This is a follow-up from the first article on the devastating effects of Lyme Disease on a runner. My brother Jim has been wonderfully candid in sharing his journey through this illness and now into recovery and attempts at regaining physical conditioning.
Time for my physical update. As always, we have some good news and some bad news. Let’s start with the good news. I started exercising last week, and I am nearly completed with week two of my master plan. Since there are no real guidelines around on how to recover from Lyme and certainly no guidelines for previously well conditioned athletes specifically, I am making my own. I talked to my wife and to my brother (Coach Dean) to gain perspective and input. Then with their input decided to formulate my own approach to rehabilitation and reconditioning.
What I have done is combine running, spinning (stationary bike) and long walks. I have dropped the physical therapists plan of strength training, light lifting, etc. because that has proven to inflame the nerves and muscles in my shoulders and back. These left me in too much discomfort to do anything for a couple days. That is not progress. So, my approach combines difficult workouts with easier recovery workouts while not further inflaming or irritating the damaged nerves. I understand I will need to strengthen these areas at some point, but the inflammation still there makes doing this therapy counterproductive.
As far as the training itself, it has progresses far better and far faster than I would have imagined. Considering I hadn’t worked out in nearly three months and was so sick, I have surprised myself. In my first week on my new plan I did one spinning session of 30 minutes, very easy. I walked a total of 10.5 miles (three separate walks) and ran/jogged 17 miles on four separate runs. The interesting thing is the first run was three miles and I barely did 9:30 pace and my breathing was wild and out of control. I felt like I only had half my diaphragm working. But, it felt great to be out there moving. The pace didn’t matter, if felt great to move again. I went out three more times last week with 4.5 miles my longest run; and it was closer to 8:15 per mile pace. Breathing is still like a freight train, but the running already felt better.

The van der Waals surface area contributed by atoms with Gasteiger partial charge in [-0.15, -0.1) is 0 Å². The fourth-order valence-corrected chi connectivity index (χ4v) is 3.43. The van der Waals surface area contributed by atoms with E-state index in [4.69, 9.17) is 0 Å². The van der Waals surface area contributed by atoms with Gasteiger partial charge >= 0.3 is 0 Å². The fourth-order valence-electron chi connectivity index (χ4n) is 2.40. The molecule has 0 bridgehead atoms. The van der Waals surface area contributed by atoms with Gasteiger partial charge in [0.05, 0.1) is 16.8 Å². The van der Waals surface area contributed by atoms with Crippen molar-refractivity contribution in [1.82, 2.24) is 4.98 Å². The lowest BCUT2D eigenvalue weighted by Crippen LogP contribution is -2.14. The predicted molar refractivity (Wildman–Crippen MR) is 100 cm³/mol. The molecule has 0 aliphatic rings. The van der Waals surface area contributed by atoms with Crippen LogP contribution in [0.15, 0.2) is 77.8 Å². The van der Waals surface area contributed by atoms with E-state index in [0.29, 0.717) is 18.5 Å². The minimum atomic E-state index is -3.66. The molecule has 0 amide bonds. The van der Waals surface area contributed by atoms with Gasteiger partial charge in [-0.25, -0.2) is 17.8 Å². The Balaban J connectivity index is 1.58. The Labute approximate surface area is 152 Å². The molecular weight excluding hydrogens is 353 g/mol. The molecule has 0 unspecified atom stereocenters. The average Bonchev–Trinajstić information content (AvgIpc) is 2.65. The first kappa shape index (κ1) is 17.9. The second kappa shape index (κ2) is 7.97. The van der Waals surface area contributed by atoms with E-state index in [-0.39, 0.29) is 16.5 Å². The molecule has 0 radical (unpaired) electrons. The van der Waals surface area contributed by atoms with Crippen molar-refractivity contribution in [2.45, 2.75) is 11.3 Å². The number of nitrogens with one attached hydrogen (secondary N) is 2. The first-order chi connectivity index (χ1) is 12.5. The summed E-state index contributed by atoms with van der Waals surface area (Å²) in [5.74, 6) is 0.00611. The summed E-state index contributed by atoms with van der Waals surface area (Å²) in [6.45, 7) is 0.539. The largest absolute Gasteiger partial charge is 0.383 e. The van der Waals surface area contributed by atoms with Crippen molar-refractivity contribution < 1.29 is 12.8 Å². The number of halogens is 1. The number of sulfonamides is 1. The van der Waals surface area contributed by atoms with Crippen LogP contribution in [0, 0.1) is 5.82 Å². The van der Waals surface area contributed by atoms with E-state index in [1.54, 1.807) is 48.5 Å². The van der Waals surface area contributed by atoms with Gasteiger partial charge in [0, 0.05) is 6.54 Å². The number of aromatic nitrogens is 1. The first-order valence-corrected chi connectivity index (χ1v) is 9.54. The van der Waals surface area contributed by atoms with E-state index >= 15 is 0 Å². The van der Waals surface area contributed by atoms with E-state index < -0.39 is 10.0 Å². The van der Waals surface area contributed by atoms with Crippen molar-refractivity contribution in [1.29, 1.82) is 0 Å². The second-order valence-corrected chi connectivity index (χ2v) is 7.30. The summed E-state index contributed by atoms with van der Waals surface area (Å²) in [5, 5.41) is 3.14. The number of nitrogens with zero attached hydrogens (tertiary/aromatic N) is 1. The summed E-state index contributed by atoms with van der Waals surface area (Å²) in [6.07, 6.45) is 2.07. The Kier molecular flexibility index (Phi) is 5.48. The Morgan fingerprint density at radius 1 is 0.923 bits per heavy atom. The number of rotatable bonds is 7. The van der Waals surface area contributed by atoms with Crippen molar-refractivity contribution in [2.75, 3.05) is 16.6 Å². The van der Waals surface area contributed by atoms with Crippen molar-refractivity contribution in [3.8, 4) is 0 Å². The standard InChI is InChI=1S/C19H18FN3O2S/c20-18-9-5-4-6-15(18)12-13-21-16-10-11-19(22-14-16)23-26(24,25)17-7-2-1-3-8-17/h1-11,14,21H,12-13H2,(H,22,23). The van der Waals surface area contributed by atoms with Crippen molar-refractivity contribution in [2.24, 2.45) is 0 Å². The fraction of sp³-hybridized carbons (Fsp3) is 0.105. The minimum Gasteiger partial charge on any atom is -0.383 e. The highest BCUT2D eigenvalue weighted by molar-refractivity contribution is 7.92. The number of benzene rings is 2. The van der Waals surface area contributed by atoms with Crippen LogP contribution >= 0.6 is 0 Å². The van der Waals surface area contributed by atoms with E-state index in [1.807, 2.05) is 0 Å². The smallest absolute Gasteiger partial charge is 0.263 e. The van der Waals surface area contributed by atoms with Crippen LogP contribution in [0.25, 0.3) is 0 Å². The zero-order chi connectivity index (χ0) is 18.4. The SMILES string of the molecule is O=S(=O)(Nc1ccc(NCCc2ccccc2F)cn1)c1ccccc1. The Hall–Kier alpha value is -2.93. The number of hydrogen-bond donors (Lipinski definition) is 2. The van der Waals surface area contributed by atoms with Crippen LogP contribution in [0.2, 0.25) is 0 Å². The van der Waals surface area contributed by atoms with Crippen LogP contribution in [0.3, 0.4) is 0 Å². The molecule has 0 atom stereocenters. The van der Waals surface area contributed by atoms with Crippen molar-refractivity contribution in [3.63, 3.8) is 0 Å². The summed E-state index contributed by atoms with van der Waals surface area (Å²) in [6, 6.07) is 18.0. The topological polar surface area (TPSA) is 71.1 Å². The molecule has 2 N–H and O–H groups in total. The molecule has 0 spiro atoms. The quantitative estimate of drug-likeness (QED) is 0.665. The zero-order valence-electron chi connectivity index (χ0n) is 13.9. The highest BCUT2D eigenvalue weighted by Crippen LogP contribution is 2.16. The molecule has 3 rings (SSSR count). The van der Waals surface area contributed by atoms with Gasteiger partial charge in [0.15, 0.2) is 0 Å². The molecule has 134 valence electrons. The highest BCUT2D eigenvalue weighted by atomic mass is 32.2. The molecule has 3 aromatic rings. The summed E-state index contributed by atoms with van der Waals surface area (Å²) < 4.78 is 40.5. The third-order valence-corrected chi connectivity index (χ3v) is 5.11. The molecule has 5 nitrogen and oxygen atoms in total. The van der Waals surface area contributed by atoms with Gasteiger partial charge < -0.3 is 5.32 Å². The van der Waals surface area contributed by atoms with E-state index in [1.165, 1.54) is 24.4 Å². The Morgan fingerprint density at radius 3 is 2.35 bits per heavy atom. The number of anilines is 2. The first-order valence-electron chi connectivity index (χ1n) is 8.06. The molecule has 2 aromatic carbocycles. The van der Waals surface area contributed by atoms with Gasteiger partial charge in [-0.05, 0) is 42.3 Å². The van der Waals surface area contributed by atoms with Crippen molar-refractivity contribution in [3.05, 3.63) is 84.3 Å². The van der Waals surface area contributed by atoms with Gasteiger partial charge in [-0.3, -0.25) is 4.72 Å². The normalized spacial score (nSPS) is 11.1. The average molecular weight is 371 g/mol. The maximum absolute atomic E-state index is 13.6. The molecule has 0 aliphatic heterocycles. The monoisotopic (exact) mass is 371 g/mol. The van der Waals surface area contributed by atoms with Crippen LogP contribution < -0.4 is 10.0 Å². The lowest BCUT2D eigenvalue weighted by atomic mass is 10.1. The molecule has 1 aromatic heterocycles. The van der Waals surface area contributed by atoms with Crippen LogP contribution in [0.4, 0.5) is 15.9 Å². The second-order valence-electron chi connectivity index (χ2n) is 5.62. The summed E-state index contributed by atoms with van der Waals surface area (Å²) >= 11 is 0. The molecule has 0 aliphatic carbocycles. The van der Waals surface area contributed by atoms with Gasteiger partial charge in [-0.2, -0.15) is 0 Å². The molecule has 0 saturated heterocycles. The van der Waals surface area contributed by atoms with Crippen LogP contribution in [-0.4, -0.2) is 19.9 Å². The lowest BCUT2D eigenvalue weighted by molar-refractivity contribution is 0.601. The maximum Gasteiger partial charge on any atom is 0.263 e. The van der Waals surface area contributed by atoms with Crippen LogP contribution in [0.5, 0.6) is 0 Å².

Week two, has continued well. I cycled 45 minutes, will do 30 minutes today. I’ve already walked 8.5 miles, but probably won’t add to that. Now here is the kicker. I already have 21 miles of running in this week. I will probably run once more this week, so I should end with 25 miles. As if that wasn’t good enough, I did 6 miles yesterday…at 7:12 per mile pace!! I have no idea where that came from! I felt great! Breathing was tough, but still better than at the 9:30 pace the week before. Go figure.
My theory regarding my diaphragm is that running is as good a therapy to fix it and strengthen it as anything else. My brother had mentioned the breathing devices they use for asthmatics and other respiratory ailments as a possible way to go. The experts do recommend breathing exercises. Well, I figure 7:12 pace for six miles must be a pretty good breathing exercise.
So after two weeks, I really feel great (comparatively speaking). But there are still some pretty big issues, which I’ll explain next.
Sleeping at night is still a pretty big problem. Most of my sleep issues are built around body aches still in my shoulder and back. They are there 24 hours a day. Kind of like ache from a really hard workout, only it just doesn’t fade away!